Project Description

Rice contributes about 10.1% of agricultural greenhouse gas (GHG) emission globally. Methane (CH4) from flooded rice is the major GHG, while nitrous oxide (N2O) provides the second highest contribution to GHGs from rice based cropping systems. When a rice field is flooded, anaerobic conditions favour CH4 emissions, meaning that 8% of global anthropogenic CH4 emissions come from flooded rice fields1. However, rice also presents a great opportunity to reduce GHG emissions by management of the conditions of flooding. Alternate wetting and drying (AWD), if implemented correctly, can reduce CH4 emissions by up to 97% without any penalties in yield with a saving in water of almost 40%; N2O emissions may be increased, but these can be minimised with careful fertilizer management. Even though AWD has been identified to have great potential to reduce GHG emissions, it has not been widely used as rice is traditionally grown mainly under flooded conditions. In addition, if not implemented correctly AWD can reduce yield. However, with good management, there are great potential benefits to farmers in reducing the need for water, so reducing costs of electricity for pumping water and reducing depletion of the ground water, which is a widespread problem in the Northern states of India2.

Tilda rice works with suppliers from all over the world, but their major suppliers are in Northern India and Pakistan. Tilda aims to grow their rice as sustainably as possible. Therefore, they have been trying to encourage their farmers to implement AWD to measure the impact of AWD on grain quality and water saving. They are keen to understand the impact of AWD on GHG emissions, how to manage AWD to reduce overall GHG emissions and provide better livelihood to their suppliers. In addition, AWD can reduce accumulation in arsenic in rice by 41-68% compared to rice grown with continuous flooding (CF)3.

The objectives of the proposed work are therefore to

  1. Measure GHG emissions and other associated parameters from CF and AWD rice fields in the Tilda supplier chain in Northern India.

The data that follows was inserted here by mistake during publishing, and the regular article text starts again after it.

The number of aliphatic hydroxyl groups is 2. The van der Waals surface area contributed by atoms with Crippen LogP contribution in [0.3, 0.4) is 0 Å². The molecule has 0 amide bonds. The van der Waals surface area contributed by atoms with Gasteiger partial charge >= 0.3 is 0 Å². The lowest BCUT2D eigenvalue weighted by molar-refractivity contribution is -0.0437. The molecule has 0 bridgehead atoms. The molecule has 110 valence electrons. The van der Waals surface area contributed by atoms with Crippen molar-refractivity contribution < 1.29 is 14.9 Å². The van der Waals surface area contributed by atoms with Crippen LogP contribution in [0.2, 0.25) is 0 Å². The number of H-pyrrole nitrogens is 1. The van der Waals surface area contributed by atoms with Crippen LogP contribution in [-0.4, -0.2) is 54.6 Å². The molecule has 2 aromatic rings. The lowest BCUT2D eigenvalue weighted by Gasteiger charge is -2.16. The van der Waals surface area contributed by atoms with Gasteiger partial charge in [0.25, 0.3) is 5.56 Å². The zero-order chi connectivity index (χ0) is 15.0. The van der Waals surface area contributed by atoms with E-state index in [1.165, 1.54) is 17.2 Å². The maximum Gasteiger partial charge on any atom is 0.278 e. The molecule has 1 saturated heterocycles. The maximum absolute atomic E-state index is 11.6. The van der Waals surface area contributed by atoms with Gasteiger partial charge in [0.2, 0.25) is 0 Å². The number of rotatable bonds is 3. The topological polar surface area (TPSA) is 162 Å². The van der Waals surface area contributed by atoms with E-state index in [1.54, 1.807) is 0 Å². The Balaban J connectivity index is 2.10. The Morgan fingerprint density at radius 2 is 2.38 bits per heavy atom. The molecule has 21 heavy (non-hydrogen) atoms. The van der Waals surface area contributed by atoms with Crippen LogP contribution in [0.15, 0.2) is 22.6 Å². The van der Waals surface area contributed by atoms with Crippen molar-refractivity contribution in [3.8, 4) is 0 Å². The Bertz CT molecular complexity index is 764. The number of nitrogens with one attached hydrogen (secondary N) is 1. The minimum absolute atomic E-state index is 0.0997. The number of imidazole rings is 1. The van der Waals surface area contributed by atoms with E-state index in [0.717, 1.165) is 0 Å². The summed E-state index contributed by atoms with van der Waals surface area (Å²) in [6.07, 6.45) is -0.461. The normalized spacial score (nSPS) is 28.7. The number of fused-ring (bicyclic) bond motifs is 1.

2. Estimate water saving, financial benefits and grain arsenic and cadmium content in both CF and AWD fields.
  3. Use process-based models to simulate and project emissions associated with AWD so that Tilda can estimate the global benefits of AWD to farmers and the environment.


Essential: Degree in a natural science subject – equivalent to a 2.1 at honours level or above

Desirable: Ability in numerical analysis; experience in field research

Image: Copyright Tilda. All rights reserved.


Primary Supervisor:

Dr Dali Rani Nayak

University of Aberdeen, School of Biological Sciences


Paul N. Williams

Secondary Supervisor:

Profile: Paul N. Williams
Institution: Queen's University, Belfast
Department/School: School of Biological Sciences

Jo Smith

Additional Supervisor:

Profile: Jo Smith
Institution: University of Aberdeen
Department/School: School of Biological Sciences

Additional Supervisor:

Dr Arindam Datta, The Energy and Resources Institute (TERI), India



  1. United Nations Environment Programme and Climate and Clean Air Coalition (2021). Global Methane Assessment: Benefits and Costs of Mitigating Methane Emissions. Nairobi: United Nations Environment Programme.
  3. Li, C., Carrijo, D.R., Nakayama, Y., Linquist, B.A., Green, P.G., Parikh, S.J., 2019. Impact of Alternate Wetting and Drying Irrigation on Arsenic Uptake and Speciation in Flooded Rice Systems. Agriculture, Ecosystems & Environment 272, 188–198.


  • environmental-management


CASE Partnership with Tilda Rice Ltd

A CASE Partnership project is delivered in collaboration with an industry partner. The CASE partner organisation contributes finance, expertise, facilities and an internship.

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